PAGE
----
(redirected from Commoditization)
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tr.v. com·mod·i·tized, com·mod·i·tiz·ing, com·mod·i·tiz·es
To turn into or treat as a commodity.

com·mod′i·ti·za′tion (-tĭ-zā′shən) n.


(kəˈmɒdɪˌtaɪz) or


(tr) another term for commodify
References in periodicals archive ?
What we are dealing with, essentially, is the commoditization of research - 'commoditization' being the transformation of something into a commodity, a thing that can be bought and sold, when that thing originally was not for sale.
The emergence of alternative services such as voice over Internet Protocol accelerates commoditization and decreases margins.
Stuart Johnson, general manager at London's Brownas Hotel, said that hotels are seeing commoditization at the three- and four-star level.
Accordingly, as outside counsel, your goals should be to avoid commoditization where you can, and get the client's largest market share where you can't.
According to Susskind, in the notso-distant future, the legal profession will be driven by a pull toward the commoditization of legal services and the development of new legal technologies.
Commoditization of product offerings/generics as suppliers in general are increasingly facing more competition from lower cost generic and off-patent products;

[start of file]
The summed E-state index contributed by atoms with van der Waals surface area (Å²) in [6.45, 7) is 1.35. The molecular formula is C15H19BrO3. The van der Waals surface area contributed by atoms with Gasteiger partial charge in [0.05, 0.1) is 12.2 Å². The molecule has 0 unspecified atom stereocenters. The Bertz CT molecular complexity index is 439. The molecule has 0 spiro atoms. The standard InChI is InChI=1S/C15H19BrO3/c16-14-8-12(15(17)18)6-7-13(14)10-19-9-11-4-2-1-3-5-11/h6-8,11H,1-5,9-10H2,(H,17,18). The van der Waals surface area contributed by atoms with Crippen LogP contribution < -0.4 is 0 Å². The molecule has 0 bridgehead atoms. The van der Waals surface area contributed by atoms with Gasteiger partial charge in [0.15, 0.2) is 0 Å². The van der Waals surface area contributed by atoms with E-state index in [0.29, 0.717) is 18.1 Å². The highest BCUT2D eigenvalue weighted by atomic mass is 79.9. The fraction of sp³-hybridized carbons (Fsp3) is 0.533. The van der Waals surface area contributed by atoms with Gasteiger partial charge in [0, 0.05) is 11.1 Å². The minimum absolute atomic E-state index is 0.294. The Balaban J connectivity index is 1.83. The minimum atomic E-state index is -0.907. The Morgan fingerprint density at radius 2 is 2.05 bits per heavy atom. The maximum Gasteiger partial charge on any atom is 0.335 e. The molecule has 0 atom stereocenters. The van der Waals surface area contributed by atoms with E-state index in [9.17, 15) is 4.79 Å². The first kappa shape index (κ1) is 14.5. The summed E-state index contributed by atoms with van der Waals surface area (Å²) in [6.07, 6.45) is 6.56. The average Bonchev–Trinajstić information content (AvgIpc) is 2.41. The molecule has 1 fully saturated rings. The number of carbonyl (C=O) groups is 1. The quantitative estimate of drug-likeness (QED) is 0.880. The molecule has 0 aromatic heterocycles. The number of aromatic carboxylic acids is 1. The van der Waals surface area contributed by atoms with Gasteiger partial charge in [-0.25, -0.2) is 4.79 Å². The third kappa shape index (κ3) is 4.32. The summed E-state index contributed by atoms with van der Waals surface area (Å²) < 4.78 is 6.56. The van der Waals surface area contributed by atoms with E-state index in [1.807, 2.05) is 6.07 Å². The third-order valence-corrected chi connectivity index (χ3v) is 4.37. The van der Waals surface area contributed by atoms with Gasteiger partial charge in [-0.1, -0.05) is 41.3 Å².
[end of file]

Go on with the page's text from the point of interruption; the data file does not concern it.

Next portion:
Chapters discuss tips, tricks and techniques for outpacing the commoditization of one's brand, fighting for the voice of one's brand, establishing a category advantage, overcoming branding problems, reviving a mature consumer brand that may have receded from public consciousness, marketing a network of businesses under one brand, and much more.
In a business environment increasingly characterized by rapid commoditization, commitment to innovation is ever more critical--and P & G evidences that in spades.
Here he describes the dual threats of commoditization and fraud, the competitive advantages of creating a richer payment experience and better branding, using technology to enhance marketability, making the most of intelligent money, and locating key factors for a profitable EMV deployment.
By paying attention to this terrain, it becomes possible to examine the contradictions of consumption for young women and men who are both objects of commoditization and subjects of consumption.